27 May 2011

Question of the Week:
How do I Enter the Kingdom of God?

by Anne Lang Bundy

What is the Kingdom of God, how do I get there, and how do I know it when I see it?
Russell Holloway, blog host

Last week described what God's kingdom is. This week will address how to enter His eternal kingdom—now.

Jesus provides an answer that is both specific and an apparent mystery.

"Most assuredly, I say to you, unless one is born again ... unless one is born of water and the Spirit, he cannot enter the kingdom of God. That which is born of the flesh is flesh, and that which is born of the Spirit is spirit."
~ John 3:3-6 (NKJV)

To be born again is to become a new creation, born by repentance into God's Holy Spirit as a place for Him to reside. God separates Himself from evil. Therefore we must repent of sin and be cleansed of sin by confessing Jesus as our risen-from-the-dead Lord—our Sovereign—so that He also becomes our Savior from sin.

God's will for His anointed kings is that they do battle to protect their people. King David is the paradigm for King Jesus. David began to save his people after he was anointed king, long before he received the throne. The most visible foe of Israel was Goliath, whose head David took, just as Jesus came to crush the head of Satan. King David went on to deliver Israel from the Philistines and all other enemies, just as King Jesus goes on to deliver us from all sin wherever He is invited to reign.

When we repent of sin and make Jesus our Lord, water baptism is the outward expression of having made this spiritual transaction with God. As we then yield to the Holy Spirit, He enters us and reproduces the Person of Jesus in us.

This might be seen in Jesus' birth, in the invitation Mary accepted. (See Luke 1:35.) When the Holy Spirit comes upon us, He creates a new life in us—the life of Christ—which grows and is eventually manifest to the world. We are then able to enter the kingdom of God because we belong to it. We are no longer citizens of Earth but of Heaven. We are adopted as sons and daughters of the Father Who is King.

Worldly subjects of our king are ruled by law. The heirs of God's kingdom, to whom it belongs, receive grace and are not subject to law. However, the King holds His own children to a higher standard than law, because we represent Him, His name, and the kingdom.

He is most jealous about the integrity of His Son's bride, whom we are.

More on that next week, in describing how we know the kingdom when we see it.

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What questions do you have about Christianity or the Bible? You're invited to leave them in the comments below (anonymous questions welcome), or email buildingHisbody [plus] @ gmail.com.

© 2011 Anne Lang Bundy, all rights reserved.

20 May 2011

Question of the Week:
What is the Kingdom of God?

by Anne Lang Bundy

Image source: turnbacktoGod.com

What is the Kingdom of God, how do I get there, and how do I know it when I see it?
Russell Holloway, blog host

The work 'kingdom' designates a realm under the domain of its sovereign.

This week will outline the Bible's description of the Lord's dominion, which might be divided into five phases.

I'll call the first Creation. To this day, we clearly witness testimony of the divine Designer's original creation, as well as the re-creation He accomplished through the flood of Noah. People living in those first two thousand years also had the testimony of ancients who knew God firsthand. Adam and Enoch literally walked with God, and lived well into the days of Noah's father Lamech. Noah lived to see the days of Abraham, and both of them appear to be contemporaries of Job. These men knew God as Elohim and Shaddai, Creator and Almighty, the One with dominion over all life, to give it or to destroy it.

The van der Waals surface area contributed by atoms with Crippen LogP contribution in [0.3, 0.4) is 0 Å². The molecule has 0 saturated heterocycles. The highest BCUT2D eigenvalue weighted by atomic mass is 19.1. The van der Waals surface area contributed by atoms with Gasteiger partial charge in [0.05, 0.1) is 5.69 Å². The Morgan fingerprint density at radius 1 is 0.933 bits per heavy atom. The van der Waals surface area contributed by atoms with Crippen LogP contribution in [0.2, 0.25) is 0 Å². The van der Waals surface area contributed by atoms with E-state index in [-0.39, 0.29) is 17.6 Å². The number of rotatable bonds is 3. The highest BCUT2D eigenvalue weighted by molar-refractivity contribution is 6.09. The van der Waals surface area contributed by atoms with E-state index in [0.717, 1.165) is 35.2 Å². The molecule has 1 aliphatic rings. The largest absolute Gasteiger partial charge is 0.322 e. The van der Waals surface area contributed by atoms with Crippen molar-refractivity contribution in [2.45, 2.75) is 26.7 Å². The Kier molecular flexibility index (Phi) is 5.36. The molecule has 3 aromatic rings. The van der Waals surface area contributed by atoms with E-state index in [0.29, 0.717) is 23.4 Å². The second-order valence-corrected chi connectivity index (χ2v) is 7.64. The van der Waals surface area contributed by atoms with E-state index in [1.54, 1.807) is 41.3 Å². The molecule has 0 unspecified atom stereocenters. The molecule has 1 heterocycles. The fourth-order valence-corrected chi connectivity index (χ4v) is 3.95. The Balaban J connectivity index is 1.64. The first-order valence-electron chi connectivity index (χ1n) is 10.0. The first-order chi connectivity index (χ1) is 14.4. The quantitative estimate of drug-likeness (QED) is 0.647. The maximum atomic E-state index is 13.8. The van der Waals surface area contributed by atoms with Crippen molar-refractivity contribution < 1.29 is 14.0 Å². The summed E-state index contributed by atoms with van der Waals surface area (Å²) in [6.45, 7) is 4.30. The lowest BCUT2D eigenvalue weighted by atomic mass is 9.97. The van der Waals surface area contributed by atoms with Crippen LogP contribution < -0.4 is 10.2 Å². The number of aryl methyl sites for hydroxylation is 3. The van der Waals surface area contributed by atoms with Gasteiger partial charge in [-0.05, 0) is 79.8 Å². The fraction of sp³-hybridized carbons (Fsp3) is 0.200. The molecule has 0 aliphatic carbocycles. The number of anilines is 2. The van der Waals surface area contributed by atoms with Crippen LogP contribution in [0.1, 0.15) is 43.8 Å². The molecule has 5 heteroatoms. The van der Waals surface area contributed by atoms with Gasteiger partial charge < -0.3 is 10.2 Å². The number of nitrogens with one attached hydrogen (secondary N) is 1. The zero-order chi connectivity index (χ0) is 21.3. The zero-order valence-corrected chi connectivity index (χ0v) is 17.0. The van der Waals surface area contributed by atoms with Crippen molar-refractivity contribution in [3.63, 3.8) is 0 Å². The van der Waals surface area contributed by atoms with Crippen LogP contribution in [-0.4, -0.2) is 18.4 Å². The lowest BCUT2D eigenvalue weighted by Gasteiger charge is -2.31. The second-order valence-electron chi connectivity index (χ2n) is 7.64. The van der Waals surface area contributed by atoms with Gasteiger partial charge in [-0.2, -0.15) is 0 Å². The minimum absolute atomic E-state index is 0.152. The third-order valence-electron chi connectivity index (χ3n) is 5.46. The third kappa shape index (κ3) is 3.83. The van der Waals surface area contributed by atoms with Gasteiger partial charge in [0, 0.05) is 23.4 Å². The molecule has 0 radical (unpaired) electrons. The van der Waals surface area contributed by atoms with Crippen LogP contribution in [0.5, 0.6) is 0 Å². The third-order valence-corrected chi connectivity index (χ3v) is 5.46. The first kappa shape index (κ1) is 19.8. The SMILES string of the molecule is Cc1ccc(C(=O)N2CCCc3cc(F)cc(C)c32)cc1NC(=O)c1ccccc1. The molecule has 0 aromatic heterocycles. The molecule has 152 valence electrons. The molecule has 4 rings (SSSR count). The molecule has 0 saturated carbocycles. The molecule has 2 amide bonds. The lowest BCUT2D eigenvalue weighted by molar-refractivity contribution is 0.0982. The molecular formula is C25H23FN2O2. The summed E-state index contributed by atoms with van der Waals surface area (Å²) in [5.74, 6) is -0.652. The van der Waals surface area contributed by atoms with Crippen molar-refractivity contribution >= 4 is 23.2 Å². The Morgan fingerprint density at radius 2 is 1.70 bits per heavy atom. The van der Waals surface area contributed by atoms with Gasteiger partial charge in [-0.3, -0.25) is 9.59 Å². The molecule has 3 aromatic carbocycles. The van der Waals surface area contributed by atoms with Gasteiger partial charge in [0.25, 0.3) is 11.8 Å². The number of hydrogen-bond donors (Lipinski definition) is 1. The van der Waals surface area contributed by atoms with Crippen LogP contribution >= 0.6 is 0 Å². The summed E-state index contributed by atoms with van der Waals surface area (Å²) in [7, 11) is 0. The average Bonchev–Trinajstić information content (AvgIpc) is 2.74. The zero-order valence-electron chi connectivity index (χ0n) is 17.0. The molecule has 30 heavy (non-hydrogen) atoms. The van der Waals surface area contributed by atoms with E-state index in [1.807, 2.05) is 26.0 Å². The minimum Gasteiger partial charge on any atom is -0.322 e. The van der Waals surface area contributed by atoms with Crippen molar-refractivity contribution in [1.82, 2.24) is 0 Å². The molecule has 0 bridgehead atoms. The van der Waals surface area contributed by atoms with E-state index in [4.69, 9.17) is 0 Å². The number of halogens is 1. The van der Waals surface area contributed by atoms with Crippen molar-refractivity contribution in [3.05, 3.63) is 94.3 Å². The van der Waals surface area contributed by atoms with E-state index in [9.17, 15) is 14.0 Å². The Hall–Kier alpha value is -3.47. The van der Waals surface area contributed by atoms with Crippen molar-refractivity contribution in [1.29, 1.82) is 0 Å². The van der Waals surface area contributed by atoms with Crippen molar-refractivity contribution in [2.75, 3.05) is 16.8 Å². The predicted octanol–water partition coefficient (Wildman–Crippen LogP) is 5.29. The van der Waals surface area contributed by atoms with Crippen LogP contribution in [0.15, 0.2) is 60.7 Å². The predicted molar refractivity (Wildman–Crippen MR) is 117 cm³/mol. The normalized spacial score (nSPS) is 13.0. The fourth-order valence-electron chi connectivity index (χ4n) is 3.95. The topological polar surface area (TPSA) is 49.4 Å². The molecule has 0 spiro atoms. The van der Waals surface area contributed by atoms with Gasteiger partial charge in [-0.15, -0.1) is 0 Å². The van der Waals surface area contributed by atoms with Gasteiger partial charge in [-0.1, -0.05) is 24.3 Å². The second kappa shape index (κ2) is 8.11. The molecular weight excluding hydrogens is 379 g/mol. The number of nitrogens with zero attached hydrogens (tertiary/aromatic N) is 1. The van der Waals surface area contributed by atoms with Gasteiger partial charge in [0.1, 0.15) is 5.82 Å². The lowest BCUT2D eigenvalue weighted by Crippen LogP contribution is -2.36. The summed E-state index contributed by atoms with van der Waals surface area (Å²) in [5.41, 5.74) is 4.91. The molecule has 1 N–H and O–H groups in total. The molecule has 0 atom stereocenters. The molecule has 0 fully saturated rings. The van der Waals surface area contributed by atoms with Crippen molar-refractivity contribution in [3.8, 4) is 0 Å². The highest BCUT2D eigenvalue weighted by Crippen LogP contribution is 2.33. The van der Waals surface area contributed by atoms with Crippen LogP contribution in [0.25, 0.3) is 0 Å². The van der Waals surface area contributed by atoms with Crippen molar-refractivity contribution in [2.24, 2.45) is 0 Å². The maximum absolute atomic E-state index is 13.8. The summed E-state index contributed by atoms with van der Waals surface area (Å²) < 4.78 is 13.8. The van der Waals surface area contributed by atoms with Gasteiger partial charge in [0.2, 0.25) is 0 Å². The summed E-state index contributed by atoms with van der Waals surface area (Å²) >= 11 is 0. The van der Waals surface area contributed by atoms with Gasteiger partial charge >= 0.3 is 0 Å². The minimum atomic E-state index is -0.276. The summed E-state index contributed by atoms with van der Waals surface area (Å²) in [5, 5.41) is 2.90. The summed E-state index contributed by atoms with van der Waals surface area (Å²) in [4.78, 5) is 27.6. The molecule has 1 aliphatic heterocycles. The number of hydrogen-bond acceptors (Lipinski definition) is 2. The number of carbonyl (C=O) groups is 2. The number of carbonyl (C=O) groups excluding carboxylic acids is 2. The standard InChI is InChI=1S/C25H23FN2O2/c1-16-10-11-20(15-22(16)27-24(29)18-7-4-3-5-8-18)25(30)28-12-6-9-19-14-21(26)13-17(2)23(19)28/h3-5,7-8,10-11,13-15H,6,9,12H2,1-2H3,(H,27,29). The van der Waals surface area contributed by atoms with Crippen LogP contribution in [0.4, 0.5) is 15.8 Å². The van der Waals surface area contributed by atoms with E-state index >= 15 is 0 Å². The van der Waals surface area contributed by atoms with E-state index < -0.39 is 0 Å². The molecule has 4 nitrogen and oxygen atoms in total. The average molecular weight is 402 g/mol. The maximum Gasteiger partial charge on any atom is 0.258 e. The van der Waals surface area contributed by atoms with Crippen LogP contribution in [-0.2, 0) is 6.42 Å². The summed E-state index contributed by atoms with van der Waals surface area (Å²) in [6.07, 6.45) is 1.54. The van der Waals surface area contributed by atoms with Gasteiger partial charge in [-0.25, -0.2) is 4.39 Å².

The kingdom's second phase could be called Commandment. It was a time of YHWH—covenant God of deliverance—establishing dominion over one specific people (the Israelites) through their obedience to His laws. Circumcision, shunning worship of idols to worship an invisible God, and observance of the Sabbath all demonstrated the Israelites as clearly set apart from other nations in willing subjection to YHWH, despite Israel's many failures. During this two millennia, a monarchy existed for approximately 460 years as model of a divine King who protects His people, appropriates and directs use of His dominion's resources, and receives their tribute.

The third phase is Church. For the last two thousand years, God has established His dominion in the human heart through His Holy Spirit. He rules wherever people willingly accept His sovereignty. This period in history establishes God's spiritual Kingdom throughout the earth. (More on this in the next two weeks.)

And I saw thrones, and they sat on them, and judgment was committed to them... And they lived and reigned with Christ for a thousand years. But the rest of the dead did not live again until the thousand years were finished. This is the first resurrection. Blessed and holy is he who has part in the first resurrection. Over such the second death has no power, but they shall be priests of God and of Christ, and shall reign with Him a thousand years.
~ Revelation 20:4-6 (NKJV)

The seventh millennium is the time when Christ (Messiah, King Jesus) reigns on the earth. The parables and prophecies of Jesus and the Old Testament describe a time when His resurrected saints rule with Him, with our own sphere of dominion awarded according to how we have proven ourselves during the Church phase. It is a peaceful time of restoration, when swords are beaten into plowshares, when carnivores become tame and again eat grass. It ends with in a final contest between Good and Evil, when the devil and death see ultimate defeat.

The Culmination phase is when the existing heavens and earth pass away, and an eternal kingdom is established. It is described in the last two chapters of the Bible, Revelation 21-22.

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Next week: How to enter the Kingdom now.

What questions do you have about Christianity or the Bible? You're invited to leave them in the comments below (anonymous questions welcome), or email buildingHisbody [plus] @ gmail.com.

© 2011 Anne Lang Bundy, all rights reserved.

13 May 2011

Question of the Week:
What Purpose Earth?

by Anne Lang Bundy

Artwork: "Stairway to Heaven" by Jonathan Allen Cummings

Once we are saved from Hell and know about the joy waiting in Heaven, why would we want to remain on Earth?